One of the things I’m enjoying about the Mastery Challenge is that it’s motivating me to try new recipes and different preserving techniques right along with you all. This month, in addition to doing a batch of garlic herb salt and some preserved lemons, I pulled down my copy of Amanda Feifer‘s Ferment Your Vegetables in search of something new to try that would meet the perimeters of the February project.
There’s so much to love in Ferment Your Vegetables, but nothing delights me more about this book than the fact that so many of the krauts and kimchis are scaled to make just one quart’s worth. It means that you can explore flavors and styles without overwhelming your kitchen with bubbling crocks.
I settled on Amanda’s recipe for Krauty the Vampire Slayer, because it sounded delicious and also felt like it served as a useful reminder that kraut is essentially a blank slate. You can always combine just cabbage and salt for a traditional batch, but why not mix it up with shredded beets, macadamia nuts, or as you do in this recipe, a whole head of roasted garlic cloves?
The recipe is simple. You cut a head of garlic in half across the equator, tuck it into an oven-safe dish, and roast until caramelized and tender. Once it is cool, shred two pounds of green cabbage and massage it with a tablespoon of salt (keep squeezing and kneading until there’s a goodly bit of liquid in the bottom of the bowl. Pack the garlicky cabbage into a wide mouth quart jar, weigh it down, cover the jar, set it on a small plate or saucer and let it ferment until you like the flavor.
My batch has been humming along since Wednesday afternoon and already smells deliciously funky (I’m going to let it go until at least the two week mark). I’m so happy to have been reminded of the world of krauts that exist out there beyond my beloved carrot and cabbage variety and plan on exploring more of Amanda’s single quart creations in the coming weeks!
If you’re looking for one more project for this month’s challenge, I highly recommend this kraut!
Krauty the Vampire Slayer from Ferment Your Vegetables
- 2 pounds 900 g green cabbage
- 1 tablespoon 18g kosher salt
- 1 bulb of garlic peeled and roasted until soft but not browned
- Remove any unattractive or wilted outer leaves from the cabbage, reserving one. Cut out the core and rinse cabbage.
- Grate the cabbage into a large bowl and add the salt. Gently massage and squeeze the cabbage, or let it sit for a bit to make the work easier, until there is a visible puddle of water in the bottom of the bowl and the cabbage pieces stay in a clump when squeezed.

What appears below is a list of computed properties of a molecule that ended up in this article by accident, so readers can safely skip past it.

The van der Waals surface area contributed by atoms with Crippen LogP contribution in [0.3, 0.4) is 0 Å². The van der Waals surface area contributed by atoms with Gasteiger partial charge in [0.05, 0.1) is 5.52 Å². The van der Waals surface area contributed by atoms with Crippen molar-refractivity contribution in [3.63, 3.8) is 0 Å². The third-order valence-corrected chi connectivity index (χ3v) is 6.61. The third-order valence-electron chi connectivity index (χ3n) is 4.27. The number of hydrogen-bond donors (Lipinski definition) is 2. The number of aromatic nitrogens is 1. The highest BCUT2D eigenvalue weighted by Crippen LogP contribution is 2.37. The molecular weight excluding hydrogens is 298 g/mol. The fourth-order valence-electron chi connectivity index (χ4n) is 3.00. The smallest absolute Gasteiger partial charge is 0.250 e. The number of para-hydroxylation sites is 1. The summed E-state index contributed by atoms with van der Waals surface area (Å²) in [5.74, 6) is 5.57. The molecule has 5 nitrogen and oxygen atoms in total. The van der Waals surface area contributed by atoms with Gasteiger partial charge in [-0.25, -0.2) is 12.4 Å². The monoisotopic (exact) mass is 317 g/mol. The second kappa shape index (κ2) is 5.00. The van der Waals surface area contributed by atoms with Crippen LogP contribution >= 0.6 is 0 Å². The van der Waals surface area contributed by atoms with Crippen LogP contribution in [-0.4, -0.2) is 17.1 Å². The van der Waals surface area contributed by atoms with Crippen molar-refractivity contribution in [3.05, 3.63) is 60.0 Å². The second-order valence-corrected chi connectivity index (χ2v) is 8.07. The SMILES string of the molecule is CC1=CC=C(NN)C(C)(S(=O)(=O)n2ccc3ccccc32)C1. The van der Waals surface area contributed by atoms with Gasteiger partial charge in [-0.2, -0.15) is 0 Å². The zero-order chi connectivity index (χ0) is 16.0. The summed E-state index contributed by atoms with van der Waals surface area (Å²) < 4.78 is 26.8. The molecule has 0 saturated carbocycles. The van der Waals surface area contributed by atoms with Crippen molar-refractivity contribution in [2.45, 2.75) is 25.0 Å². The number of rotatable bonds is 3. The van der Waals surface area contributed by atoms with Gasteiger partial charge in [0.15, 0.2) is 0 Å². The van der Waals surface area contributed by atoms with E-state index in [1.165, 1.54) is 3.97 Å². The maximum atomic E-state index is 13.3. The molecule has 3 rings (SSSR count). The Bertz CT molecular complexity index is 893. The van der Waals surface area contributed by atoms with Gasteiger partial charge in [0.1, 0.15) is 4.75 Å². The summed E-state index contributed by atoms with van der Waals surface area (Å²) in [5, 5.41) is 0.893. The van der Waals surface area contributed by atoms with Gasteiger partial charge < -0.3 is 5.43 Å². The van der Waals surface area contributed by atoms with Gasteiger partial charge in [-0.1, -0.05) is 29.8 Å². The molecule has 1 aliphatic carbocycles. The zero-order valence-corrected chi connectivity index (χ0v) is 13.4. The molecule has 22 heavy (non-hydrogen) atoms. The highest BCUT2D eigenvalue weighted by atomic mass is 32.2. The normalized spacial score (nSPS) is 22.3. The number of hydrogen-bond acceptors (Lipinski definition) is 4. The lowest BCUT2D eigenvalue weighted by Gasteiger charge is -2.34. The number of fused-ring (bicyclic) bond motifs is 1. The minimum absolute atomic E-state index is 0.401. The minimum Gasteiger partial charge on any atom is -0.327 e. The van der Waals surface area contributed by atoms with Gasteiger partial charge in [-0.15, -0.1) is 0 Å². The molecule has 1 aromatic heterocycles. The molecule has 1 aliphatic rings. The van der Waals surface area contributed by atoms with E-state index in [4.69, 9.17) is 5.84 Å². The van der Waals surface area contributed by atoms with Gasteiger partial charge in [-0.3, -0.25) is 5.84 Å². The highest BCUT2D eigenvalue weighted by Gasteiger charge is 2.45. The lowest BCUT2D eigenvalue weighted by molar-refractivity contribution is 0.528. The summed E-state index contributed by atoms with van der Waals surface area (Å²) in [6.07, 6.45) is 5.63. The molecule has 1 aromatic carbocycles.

- Break the roasted garlic cloves into pieces and drop them into the cabbage mixture. Toss and knead the mixture, distributing the garlic as evenly as possible.
- Pack the kraut into a clean quart (1L) jar. First, pack it along the bottom using the top of your fist or your fingers. Continue packing in this fashion, pressing along the sides and bottom, until it comes to 1 1/2 to 2 inches (4 to 5 cm) below the rim. If you need more space, press down on the cabbage and tilt the jar to pour the cabbage liquid back into the bowl.
- Use the reserved cabbage leaf to create a cabbage shelf. Pour the cabbage liquid from the bowl into the jar to cover the cabbage. Leave 1 to 1 1/2 inches (2.5 to 4 cm) of headspace at the top of the jar. Using your preferred method, weight the cabbage down and cover your jar.
- Place your jar on a small plate or bowl and allow to ferment at room temperature for 2 to 6 weeks. Check weekly to make sure that the brine level is still above the top of the cabbage. If it isn't, press down on your weight to bring some brine up to the top.
- Once you're happy with the acidity, remove the weight, secure the lid, and place the jar in the fridge. Enjoy chilled.
Ohhhhh… this looks good! Methinks my salt challenge projects are going to roll into March.
That sounds incredible! I love that there are small batch recipes for sauerkraut as well since my husband hates the stuff but I love it!
How did you grate your cabbage? It looks much coarser than my food processor or box grater would make it. They both give me little tiny pieces of cabbage. For cole slaw I put the cabbage through the slicing blade twice.
That’s one place where I diverged from the recipe. Instead of grating my cabbage, I thinly sliced it with a knife. I prefer a kraut that’s a bit more chunky.
When you add the weight and cover, do you mean seal tightly with a lid?
No, you don’t seal tightly with a lid, because the gases need to escape. Put a small kitchen cloth or a coffee filter over the jar and use a rubber band to hold it in place.